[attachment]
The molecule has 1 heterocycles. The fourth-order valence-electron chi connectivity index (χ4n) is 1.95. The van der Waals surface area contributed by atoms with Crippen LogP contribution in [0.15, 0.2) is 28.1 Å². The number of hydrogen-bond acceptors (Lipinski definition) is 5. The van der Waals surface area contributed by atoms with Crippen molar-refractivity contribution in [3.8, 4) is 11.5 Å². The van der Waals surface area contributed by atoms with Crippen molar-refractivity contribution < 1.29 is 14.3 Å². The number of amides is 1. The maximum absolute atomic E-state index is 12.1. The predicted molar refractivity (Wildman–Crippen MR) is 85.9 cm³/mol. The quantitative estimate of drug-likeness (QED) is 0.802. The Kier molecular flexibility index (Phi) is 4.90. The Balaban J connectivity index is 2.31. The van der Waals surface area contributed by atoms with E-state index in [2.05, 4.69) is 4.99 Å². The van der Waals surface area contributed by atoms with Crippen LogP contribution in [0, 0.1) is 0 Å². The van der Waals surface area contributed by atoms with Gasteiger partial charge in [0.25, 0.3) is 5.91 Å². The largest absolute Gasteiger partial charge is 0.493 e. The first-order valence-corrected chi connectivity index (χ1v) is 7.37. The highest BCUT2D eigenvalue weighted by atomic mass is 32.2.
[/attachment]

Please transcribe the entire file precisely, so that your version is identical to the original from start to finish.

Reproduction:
The molecule has 1 heterocycles. The fourth-order valence-electron chi connectivity index (χ4n) is 1.95. The van der Waals surface area contributed by atoms with Crippen LogP contribution in [0.15, 0.2) is 28.1 Å². The number of hydrogen-bond acceptors (Lipinski definition) is 5. The van der Waals surface area contributed by atoms with Crippen molar-refractivity contribution in [3.8, 4) is 11.5 Å². The van der Waals surface area contributed by atoms with Crippen molar-refractivity contribution < 1.29 is 14.3 Å². The number of amides is 1. The maximum absolute atomic E-state index is 12.1. The predicted molar refractivity (Wildman–Crippen MR) is 85.9 cm³/mol. The quantitative estimate of drug-likeness (QED) is 0.802. The Kier molecular flexibility index (Phi) is 4.90. The Balaban J connectivity index is 2.31. The van der Waals surface area contributed by atoms with E-state index in [2.05, 4.69) is 4.99 Å². The van der Waals surface area contributed by atoms with Crippen LogP contribution in [0, 0.1) is 0 Å². The van der Waals surface area contributed by atoms with Gasteiger partial charge in [0.25, 0.3) is 5.91 Å². The largest absolute Gasteiger partial charge is 0.493 e. The first-order valence-corrected chi connectivity index (χ1v) is 7.37. The highest BCUT2D eigenvalue weighted by atomic mass is 32.2.